It’s the social media platform where I share the full range of what’s going on in my life, and I think that’s part of why people interact with me there. I share the good, the bad and the ugly, so I think people trust that anything I post is straightforward and honest.

CPBJ: If you could improve one area of the arts community in York, what would that be?

Sheffer: I always say that if I won PowerBall, I’d start an endowment to provide fellowships to people like me who provide arts and humanities programming to benefit the community.

It’s not sustainable to do it the way I’ve done it, and I know I could have a more significant impact if I didn’t have to worry about how to pay my mortgage. I’ve been able to secure grants to start some of my programs, but ongoing operational support is difficult, especially when I have to have a day job to support my social entrepreneurship habit.

There are others like me in York, and I wish I could give them funding to cover the time they put into planning programs that don’t have a traditional institutional home at an existing nonprofit.

CPBJ: Who are some of your favorite mentors locally? And why do they make a difference in your life?

Sheffer: I am fortunate to live in a town where people are very generous with mentorship. Any time I have wanted to see something new in York, I’ve called on people who have been willing to share their time and expertise so that I could move my projects forward.

There have been so many people who have mentored me and helped me tremendously, so I’ll just give you a few examples – when I have a new idea I’m fleshing out and I need feedback that I know will be critical and honest, the people I usually call on first are Eric Menzer, Carolyn Steinhauser, and Josh Carney.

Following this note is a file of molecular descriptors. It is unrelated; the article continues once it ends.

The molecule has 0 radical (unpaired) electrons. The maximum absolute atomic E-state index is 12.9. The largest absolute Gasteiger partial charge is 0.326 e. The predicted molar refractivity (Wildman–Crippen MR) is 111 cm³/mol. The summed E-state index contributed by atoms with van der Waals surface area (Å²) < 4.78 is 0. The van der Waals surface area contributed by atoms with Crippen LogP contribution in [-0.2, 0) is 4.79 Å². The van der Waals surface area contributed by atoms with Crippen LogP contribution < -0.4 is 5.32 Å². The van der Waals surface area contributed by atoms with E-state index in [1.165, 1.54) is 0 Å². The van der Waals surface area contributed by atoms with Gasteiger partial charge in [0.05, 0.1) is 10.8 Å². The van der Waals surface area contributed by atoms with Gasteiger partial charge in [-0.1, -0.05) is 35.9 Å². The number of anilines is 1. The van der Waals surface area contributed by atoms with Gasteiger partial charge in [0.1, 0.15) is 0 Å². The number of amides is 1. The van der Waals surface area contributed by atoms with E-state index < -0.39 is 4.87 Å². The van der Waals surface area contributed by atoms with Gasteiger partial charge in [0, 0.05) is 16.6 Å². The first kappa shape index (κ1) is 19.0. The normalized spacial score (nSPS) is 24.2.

I’ve known all three of them for a long time, and have always appreciated how forthright they are, and their ability to see the 10,000-foot view of any given situation. They challenge me and push me to do better, and my world would be very different today, had I not had their guidance along the way.

CPBJ: If you were able to give your 25-year-old self some career advice, what would that be?

Sheffer: The same advice I try to give myself every day right now: Be open. Be patient. Calm down and trust that you’re going to end up right where you’re meant to be. Eventually.

JJ Sheffer’s bio, at a glance

JJ Sheffer is president of New Muse Entertainment, a company that produces special events. She spent the last five years running CoWork155, York’s first coworking site.

She is an adjunct faculty member at York College, where she teaches a course on special events. She is also a freelance writer, primarily for music-related blogs and publications, and is part of the teams responsible for the I Love York City campaign; Kable House Presents, a concert series hosted in York’s historic Central Market; York: Crafted, a series of events featuring brief lectures on what it means to be a craftsman in York; York Story Slam, an open mic storytelling series; and several other arts and humanities programs for specific audiences.

She serves on the boards of the York County Economic Alliance and the Pennsylvania Humanities Council.

Cathy Hirko
Cathy Hirko is Associate Publisher/Editorial Director for the Central Penn Business Journal and Lehigh Valley Business. Email her at